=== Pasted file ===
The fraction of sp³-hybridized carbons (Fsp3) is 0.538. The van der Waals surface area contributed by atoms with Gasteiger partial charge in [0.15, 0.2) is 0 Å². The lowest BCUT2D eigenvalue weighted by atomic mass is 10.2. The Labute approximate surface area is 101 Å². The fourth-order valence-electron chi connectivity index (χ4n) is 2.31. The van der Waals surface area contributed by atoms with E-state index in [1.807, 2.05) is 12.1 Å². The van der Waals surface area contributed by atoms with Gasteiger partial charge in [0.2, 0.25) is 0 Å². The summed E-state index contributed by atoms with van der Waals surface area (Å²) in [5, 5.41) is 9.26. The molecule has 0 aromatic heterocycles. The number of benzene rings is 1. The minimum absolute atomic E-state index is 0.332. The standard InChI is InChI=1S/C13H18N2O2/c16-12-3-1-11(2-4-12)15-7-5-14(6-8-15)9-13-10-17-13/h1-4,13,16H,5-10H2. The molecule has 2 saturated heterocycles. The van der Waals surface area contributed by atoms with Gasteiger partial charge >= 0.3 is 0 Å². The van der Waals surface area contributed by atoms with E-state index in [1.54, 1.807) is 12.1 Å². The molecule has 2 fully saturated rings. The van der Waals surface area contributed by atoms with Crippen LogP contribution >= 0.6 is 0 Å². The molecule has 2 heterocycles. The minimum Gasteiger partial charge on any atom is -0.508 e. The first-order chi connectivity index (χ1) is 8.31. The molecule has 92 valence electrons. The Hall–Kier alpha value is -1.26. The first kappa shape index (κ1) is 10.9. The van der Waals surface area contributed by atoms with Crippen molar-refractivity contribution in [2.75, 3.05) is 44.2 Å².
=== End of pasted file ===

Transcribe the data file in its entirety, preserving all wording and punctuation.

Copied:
The fraction of sp³-hybridized carbons (Fsp3) is 0.538. The van der Waals surface area contributed by atoms with Gasteiger partial charge in [0.15, 0.2) is 0 Å². The lowest BCUT2D eigenvalue weighted by atomic mass is 10.2. The Labute approximate surface area is 101 Å². The fourth-order valence-electron chi connectivity index (χ4n) is 2.31. The van der Waals surface area contributed by atoms with E-state index in [1.807, 2.05) is 12.1 Å². The van der Waals surface area contributed by atoms with Gasteiger partial charge in [0.2, 0.25) is 0 Å². The summed E-state index contributed by atoms with van der Waals surface area (Å²) in [5, 5.41) is 9.26. The molecule has 0 aromatic heterocycles. The number of benzene rings is 1. The minimum absolute atomic E-state index is 0.332. The standard InChI is InChI=1S/C13H18N2O2/c16-12-3-1-11(2-4-12)15-7-5-14(6-8-15)9-13-10-17-13/h1-4,13,16H,5-10H2. The molecule has 2 saturated heterocycles. The van der Waals surface area contributed by atoms with Gasteiger partial charge >= 0.3 is 0 Å². The van der Waals surface area contributed by atoms with E-state index in [1.54, 1.807) is 12.1 Å². The molecule has 2 fully saturated rings. The van der Waals surface area contributed by atoms with Crippen LogP contribution >= 0.6 is 0 Å². The molecule has 2 heterocycles. The minimum Gasteiger partial charge on any atom is -0.508 e. The first-order chi connectivity index (χ1) is 8.31. The molecule has 92 valence electrons. The Hall–Kier alpha value is -1.26. The first kappa shape index (κ1) is 10.9. The van der Waals surface area contributed by atoms with Crippen molar-refractivity contribution in [2.75, 3.05) is 44.2 Å².